India elects its first Dalit president

  • BJP-backed Ram Nath Kovind has chosen as the 14th president of Hindu-majority nation
  • The National Democratic Alliance candidate swept presidential polls with 65.65 percent votes
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NEW DELHI – Ram Nath Kovind has been elected as India’s 14th president, becoming the first head of the state of the Hindu-majority nation chosen from the marginalised Dalit community.

The 71-year-old former lawyer was nominated by Indian Prime Minister Narendra Modi’s ruling party for the post.

The National Democratic Alliance candidate obtained 65.65 percent of votes from the electoral college, the Times of India reported on Thursday.

The opposition Congress Party also put forward a Dalit candidate, a former parliamentary speaker Meira Kumar, who lags far behind with a mere 34.35 percent.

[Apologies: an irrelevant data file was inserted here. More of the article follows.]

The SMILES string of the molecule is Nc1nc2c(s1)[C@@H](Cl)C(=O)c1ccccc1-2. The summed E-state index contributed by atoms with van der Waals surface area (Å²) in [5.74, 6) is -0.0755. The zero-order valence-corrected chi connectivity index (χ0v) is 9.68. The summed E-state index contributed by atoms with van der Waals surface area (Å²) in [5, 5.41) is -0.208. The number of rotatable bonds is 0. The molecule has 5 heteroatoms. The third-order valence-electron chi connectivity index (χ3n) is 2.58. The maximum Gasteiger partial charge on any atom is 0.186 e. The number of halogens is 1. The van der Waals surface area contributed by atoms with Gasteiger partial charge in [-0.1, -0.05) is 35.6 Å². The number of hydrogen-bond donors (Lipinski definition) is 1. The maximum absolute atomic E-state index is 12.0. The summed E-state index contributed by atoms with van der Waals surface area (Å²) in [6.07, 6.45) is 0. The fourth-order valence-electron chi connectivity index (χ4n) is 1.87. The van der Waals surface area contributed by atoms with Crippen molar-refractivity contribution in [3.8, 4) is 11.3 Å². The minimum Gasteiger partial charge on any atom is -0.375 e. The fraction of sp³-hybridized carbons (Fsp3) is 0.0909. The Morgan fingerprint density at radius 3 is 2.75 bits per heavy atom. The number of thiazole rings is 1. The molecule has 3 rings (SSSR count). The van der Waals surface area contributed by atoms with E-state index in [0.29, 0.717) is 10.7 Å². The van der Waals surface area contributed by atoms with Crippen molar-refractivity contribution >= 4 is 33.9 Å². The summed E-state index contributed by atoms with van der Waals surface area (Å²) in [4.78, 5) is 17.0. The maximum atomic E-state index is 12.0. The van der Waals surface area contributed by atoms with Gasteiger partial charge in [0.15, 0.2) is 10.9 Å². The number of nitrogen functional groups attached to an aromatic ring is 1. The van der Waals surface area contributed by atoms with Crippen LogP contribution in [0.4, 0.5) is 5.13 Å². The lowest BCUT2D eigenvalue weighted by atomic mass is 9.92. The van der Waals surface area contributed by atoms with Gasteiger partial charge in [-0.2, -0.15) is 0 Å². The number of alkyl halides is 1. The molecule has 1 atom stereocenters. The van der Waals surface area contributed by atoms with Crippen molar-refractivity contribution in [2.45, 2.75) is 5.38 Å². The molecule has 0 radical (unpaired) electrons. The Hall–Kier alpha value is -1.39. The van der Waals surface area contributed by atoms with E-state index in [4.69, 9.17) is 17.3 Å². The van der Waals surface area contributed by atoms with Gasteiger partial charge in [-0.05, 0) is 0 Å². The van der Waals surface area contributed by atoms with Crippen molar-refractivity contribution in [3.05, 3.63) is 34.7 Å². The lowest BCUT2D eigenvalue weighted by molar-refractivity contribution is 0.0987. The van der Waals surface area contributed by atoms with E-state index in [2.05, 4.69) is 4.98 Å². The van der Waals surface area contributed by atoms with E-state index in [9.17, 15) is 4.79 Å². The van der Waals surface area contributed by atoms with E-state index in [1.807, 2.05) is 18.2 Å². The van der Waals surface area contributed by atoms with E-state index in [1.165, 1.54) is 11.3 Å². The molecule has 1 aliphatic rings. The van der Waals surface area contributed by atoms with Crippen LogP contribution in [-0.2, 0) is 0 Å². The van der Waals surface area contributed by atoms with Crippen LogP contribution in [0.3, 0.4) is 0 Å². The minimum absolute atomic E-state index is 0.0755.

“Kovind secured 2930 votes with a value of 7,02,044. Meira Kumar got 1,844 votes with the value of 3,67,314, and 77 votes were invalid,” said Anoop Mishra, the returning officer for the Presidential election 2017.

Prime Minister Narendra Modi congratulated the new president on social media.

“Congratulations to Shri Ram Nath Kovind Ji on being elected the President of India! Best wishes for a fruitful and inspiring tenure,” Modi wrote on Twitter.

Analysts said the election of Kovind would help Modi tighten his grip on power and accrue political capital by sending an important message to the Dalits, a long-disdained electoral group once known as ‘untouchables’.

Dalits, who number around 200 million in the nation of 1.3 billion, are among India’s poorest communities and relegated to the margins of society.

India’s prime minister wields executive power, but the president can send back some parliamentary bills for reconsideration and also plays a guiding role in the process of forming governments.